Michele Del Colle, energy, policy and utilities specialist at the Farmers’ Advocate Office (FAO), has been receiving calls from landowners asking if they can deny access to a wellsite.
“In light of the economic conditions in Alberta, some landowners are not receiving their surface lease payments. Despite this, landowners cannot deny access to energy infrastructure located on their land and title. It is important to note that denying access may result in the loss of surface lease payments.”
There are some reasons why companies other than the one listed on title may be accessing the site.
Orphan Well Association (OWA)
The OWA is the independent non‐profit organization that operates under the delegated legal authority of the Alberta Energy Regulator (AER). The OWA’s mandate is to safely decommission orphan oil and gas wells, pipelines and production facilities that do not have a legally or financially responsible party that can be held accountable, and to restore the land as close to its original state as possible.
The OWA is not responsible to pay arrears for annual rental payments that operators failed to pay. Recourse for landowners for unpaid rentals is available through the Surface Rights Board (SRB) in the Section 36 application process.
Through the AER, the OWA – along with their contractors – have the legal right to access and work on any well, facility, or pipeline declared as an orphan. The OWA does not take the place of the former operator, and they do not hold any surface lease or license for the well or infrastructure.
Working Interest Participants (WIP)
WIP is a company with a beneficial or legally undivided share in the licence, under provincial legislation. The WIP received some sort of financial benefit when energy resources were being developed. When a primary licensee becomes insolvent, the AER can look to the WIP to lead on the closure, abandonment or reclamation of the site.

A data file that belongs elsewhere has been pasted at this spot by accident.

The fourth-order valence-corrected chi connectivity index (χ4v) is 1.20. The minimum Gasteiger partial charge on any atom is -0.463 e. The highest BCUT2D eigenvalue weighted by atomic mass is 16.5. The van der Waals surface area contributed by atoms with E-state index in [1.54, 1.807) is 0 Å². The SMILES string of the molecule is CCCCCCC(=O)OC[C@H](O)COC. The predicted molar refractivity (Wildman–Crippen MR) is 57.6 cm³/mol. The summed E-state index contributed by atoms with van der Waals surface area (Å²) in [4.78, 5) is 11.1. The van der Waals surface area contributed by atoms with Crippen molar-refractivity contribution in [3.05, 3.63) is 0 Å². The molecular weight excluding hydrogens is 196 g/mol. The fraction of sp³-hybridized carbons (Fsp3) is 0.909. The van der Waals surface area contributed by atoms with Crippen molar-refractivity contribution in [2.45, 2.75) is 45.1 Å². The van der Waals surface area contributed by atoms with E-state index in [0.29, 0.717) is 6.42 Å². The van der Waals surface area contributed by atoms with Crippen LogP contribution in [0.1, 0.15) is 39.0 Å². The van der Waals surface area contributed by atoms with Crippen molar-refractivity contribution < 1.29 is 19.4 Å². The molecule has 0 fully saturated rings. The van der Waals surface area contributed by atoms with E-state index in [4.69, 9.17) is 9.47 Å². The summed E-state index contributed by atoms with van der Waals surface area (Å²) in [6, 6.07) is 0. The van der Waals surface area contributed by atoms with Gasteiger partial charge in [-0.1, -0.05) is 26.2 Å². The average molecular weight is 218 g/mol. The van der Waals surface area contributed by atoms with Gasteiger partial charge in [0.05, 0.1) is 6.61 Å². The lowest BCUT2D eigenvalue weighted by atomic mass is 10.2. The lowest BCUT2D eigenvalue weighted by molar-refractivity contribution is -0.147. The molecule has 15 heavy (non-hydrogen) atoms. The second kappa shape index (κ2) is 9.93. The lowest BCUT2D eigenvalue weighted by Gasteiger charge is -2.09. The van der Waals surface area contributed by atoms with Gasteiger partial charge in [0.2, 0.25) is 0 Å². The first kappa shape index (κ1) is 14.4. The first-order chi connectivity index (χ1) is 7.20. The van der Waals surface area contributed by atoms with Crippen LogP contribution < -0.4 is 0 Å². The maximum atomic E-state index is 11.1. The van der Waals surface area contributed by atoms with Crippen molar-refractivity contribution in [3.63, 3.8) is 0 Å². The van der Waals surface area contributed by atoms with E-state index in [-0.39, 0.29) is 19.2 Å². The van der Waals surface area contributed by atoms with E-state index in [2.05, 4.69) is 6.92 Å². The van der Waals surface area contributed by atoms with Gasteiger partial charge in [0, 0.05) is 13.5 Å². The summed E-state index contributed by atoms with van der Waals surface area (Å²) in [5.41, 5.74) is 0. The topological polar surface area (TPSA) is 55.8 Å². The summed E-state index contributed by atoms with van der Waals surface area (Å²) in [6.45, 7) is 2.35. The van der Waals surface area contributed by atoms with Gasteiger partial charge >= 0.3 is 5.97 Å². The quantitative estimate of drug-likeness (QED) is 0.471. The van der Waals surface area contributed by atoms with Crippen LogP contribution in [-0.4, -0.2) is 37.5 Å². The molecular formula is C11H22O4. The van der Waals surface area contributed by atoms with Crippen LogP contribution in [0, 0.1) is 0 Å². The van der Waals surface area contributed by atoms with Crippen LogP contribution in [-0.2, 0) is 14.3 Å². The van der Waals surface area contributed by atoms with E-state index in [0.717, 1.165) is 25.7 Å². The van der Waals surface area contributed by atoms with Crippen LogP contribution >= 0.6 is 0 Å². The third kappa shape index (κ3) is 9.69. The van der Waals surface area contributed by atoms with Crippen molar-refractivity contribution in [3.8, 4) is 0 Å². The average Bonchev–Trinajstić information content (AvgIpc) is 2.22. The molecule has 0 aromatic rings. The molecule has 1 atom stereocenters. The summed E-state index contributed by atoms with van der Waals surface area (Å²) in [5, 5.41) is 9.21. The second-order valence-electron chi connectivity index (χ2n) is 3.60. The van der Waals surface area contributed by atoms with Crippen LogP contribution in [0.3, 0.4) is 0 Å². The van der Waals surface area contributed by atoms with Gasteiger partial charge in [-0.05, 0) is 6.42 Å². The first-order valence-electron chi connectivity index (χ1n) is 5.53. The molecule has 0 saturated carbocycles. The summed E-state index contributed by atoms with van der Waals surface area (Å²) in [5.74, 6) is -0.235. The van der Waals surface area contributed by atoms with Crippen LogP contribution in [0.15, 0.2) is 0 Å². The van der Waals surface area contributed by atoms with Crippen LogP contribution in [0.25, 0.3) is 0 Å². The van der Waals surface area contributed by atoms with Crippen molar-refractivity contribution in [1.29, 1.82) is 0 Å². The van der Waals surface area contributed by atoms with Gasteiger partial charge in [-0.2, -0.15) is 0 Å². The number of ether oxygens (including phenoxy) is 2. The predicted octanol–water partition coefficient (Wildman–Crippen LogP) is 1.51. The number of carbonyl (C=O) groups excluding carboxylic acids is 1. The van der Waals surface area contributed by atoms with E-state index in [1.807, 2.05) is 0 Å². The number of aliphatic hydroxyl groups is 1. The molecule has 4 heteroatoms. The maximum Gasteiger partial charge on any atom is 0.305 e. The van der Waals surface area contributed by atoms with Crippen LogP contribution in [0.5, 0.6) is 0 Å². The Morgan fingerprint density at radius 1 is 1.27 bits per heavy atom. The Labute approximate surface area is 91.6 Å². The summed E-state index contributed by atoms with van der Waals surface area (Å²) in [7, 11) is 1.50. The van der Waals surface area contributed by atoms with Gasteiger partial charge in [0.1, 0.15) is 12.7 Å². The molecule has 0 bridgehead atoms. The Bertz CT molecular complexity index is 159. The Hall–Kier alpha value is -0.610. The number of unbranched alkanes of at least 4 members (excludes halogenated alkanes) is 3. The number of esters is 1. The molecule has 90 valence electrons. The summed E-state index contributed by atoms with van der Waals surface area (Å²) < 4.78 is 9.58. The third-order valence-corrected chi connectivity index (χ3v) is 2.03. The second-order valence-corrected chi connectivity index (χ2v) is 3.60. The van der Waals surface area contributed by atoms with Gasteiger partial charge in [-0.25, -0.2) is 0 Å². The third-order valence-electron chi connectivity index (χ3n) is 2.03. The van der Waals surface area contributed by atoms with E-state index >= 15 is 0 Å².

The WIP is responsible for the cost proportionate to their share of the investment, with the rest covered by the OWA. It is not responsible to pay any overdue annual rental payments. Through the AER, the WIP has the legal right to access and work on any well, facility or pipeline identified in the closure or abandonment order that was issued to protect environmental and public safety.
“Both the OWA and WIP will work with the landowners and communicate openly about the process and timelines that will occur,” she explains. “They will engage all stakeholders during the abandonment and reclamation process.”
If a landowner denies the OWA, WIP or AER access to the site, the SRB may stop all future payments as per Section 36 (8) of the Surface Rights Act.
Section 36 Surface Rights Act:
(8) The Board may direct the Minister not to make any further payments due under subsection (6) if it considers that the person entitled to receive them is refusing access for operations, abandonment or reclamation allowed by law.
Connect with the FAO through the Alberta Ag-Info Centre:
Farmers' Advocate Office (FAO)
Suite 100, 7000 113 Street
Edmonton, Alberta T6H 5T6